More than 1 in 10 babies are born preterm (ie, before 37 weeks gestation) worldwide and are often admitted to the neonatal intensive care unit (NICU) to help support their survival, growth, and development [1]. Parents of these infants requiring NICU care typically perceive this experience to be incredibly stressful, emphasized by the unfamiliar medical environment, appearance or behavior of their newborn, and interruptions in developing their role as a parent [2-7]. Unsurprisingly, parents strongly value being informed about their infant’s condition by the NICU care team; however, their communication needs often go unmet. This is often because of the amount of information, either too much or too little information, and timing that health care providers deliver the said information [8]. As a result, parents strive to regain a sense of control by seeking additional information from external sources, including other health care providers, written educational materials, and the internet [8]. Parents often consult the internet, even before a health care provider, using the search engine Google or social media to search for advice related to their child’s health and well-being [9-11]. More specifically, parents with infants in the NICU have also been found to prefer accessing the internet with their mobile phone when seeking information about their infant’s health, with a trend in younger NICU parents preferring to use mobile apps [8,12,13].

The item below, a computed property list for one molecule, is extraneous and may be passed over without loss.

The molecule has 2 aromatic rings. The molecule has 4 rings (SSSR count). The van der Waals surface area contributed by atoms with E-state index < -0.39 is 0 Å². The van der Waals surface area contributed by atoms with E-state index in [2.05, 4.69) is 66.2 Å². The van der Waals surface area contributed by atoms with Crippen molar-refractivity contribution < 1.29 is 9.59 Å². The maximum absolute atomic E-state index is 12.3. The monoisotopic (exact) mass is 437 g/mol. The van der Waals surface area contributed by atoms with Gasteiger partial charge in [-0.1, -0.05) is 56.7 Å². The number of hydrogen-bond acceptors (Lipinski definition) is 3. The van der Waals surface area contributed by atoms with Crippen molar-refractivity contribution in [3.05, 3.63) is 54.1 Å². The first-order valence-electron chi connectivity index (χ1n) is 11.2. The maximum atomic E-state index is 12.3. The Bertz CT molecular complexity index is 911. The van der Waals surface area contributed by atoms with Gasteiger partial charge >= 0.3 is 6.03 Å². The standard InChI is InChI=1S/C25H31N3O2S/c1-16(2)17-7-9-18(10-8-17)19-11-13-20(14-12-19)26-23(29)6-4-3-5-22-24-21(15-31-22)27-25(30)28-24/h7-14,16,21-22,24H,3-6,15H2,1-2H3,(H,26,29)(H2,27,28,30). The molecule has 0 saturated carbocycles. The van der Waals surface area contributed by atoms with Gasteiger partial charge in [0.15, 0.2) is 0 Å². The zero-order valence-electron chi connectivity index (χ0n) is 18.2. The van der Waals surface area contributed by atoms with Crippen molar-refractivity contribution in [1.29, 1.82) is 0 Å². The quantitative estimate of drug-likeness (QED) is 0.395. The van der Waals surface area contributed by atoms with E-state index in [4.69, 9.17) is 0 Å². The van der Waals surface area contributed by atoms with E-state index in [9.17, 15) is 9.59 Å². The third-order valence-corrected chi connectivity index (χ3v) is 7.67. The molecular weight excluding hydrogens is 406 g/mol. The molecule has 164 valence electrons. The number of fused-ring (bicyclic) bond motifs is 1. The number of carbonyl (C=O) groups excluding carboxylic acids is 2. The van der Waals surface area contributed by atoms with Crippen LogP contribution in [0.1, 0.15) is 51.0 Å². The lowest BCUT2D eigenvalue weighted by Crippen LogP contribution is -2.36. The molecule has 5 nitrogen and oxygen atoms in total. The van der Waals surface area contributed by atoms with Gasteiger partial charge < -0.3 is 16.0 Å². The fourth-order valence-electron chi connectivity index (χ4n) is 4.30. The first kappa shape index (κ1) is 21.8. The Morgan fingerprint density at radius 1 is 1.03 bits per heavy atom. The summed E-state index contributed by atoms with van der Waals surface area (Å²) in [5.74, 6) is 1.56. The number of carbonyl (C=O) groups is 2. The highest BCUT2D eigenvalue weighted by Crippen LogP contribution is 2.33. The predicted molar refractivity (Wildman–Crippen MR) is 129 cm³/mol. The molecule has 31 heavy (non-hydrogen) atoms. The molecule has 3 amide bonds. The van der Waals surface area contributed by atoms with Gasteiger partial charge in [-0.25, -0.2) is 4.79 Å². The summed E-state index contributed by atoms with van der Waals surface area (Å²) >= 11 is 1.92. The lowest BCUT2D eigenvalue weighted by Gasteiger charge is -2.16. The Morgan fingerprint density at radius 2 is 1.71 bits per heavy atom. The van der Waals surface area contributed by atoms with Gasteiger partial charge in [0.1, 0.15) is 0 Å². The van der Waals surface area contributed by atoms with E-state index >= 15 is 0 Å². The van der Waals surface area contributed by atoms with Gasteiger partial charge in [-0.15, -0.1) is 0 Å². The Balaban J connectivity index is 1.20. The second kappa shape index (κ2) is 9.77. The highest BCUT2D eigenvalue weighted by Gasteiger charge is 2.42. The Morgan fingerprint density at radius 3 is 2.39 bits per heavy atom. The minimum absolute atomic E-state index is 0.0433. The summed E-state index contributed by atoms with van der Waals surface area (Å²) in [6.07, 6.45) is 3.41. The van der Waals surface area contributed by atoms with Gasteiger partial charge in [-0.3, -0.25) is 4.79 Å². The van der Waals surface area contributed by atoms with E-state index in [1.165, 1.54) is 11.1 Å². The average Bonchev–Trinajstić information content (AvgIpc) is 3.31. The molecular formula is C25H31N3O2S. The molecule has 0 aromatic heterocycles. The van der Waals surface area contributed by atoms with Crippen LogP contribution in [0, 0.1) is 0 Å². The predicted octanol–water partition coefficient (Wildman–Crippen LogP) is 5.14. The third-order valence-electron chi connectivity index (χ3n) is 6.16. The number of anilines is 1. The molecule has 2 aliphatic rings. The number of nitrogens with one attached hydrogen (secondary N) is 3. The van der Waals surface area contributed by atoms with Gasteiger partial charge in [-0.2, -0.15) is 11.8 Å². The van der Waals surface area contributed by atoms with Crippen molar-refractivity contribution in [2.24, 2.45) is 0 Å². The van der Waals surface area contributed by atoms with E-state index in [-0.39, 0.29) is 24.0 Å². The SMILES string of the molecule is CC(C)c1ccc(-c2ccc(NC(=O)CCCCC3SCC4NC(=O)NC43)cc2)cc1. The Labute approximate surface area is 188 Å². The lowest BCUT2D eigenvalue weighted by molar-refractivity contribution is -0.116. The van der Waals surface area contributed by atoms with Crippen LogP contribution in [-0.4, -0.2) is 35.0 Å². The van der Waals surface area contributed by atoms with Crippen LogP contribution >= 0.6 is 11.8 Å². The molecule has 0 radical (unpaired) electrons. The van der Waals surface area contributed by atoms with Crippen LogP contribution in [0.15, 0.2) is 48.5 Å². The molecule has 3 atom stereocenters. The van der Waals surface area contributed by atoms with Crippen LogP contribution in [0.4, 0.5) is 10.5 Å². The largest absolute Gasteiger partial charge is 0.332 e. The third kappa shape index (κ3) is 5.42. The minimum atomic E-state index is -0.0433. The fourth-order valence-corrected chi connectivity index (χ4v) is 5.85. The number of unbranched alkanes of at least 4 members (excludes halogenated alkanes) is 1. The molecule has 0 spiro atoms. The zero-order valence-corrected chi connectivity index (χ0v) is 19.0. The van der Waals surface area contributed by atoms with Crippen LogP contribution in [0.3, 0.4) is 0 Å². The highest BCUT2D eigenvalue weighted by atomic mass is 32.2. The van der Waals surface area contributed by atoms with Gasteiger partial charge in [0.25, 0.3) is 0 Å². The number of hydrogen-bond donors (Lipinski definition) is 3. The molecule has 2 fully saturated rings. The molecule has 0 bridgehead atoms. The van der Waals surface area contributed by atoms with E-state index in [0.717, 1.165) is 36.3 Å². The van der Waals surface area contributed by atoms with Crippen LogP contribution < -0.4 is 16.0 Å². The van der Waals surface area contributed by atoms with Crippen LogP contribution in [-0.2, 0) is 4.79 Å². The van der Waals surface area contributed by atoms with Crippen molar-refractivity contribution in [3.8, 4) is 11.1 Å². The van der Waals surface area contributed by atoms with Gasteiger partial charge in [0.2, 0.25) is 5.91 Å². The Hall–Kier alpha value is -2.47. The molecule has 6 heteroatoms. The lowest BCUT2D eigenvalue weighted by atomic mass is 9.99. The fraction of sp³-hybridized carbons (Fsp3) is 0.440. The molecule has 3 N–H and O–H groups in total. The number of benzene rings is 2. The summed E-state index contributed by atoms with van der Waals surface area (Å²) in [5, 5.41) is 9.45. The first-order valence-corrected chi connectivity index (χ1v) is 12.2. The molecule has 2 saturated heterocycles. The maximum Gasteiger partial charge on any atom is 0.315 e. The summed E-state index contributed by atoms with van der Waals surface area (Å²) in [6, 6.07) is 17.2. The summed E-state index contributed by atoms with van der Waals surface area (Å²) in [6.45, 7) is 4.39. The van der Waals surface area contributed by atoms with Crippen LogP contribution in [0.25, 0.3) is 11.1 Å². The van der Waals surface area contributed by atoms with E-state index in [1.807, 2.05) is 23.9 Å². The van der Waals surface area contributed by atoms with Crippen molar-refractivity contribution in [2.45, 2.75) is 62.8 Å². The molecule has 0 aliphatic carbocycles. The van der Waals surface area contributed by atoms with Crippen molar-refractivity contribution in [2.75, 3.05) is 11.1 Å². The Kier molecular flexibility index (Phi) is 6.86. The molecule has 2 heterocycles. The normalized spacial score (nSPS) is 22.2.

Given the prevalence of mobile phone ownership worldwide, leveraging this medium to disseminate health information provides a great opportunity to better support overall health practices [14-16]. Not surprisingly, there has been a surge in the development of mobile health (mHealth) apps [17]. The use of mHealth apps by new parents has been increasing, often during the perinatal period, with mothers reporting an interest in or use of apps to monitor their health and their family’s well-being [18-21]. Although mHealth apps have great potential, there are currently no formal quality standards that are required when developing these resources; thus, little is known about the quality of mHealth apps [14,22].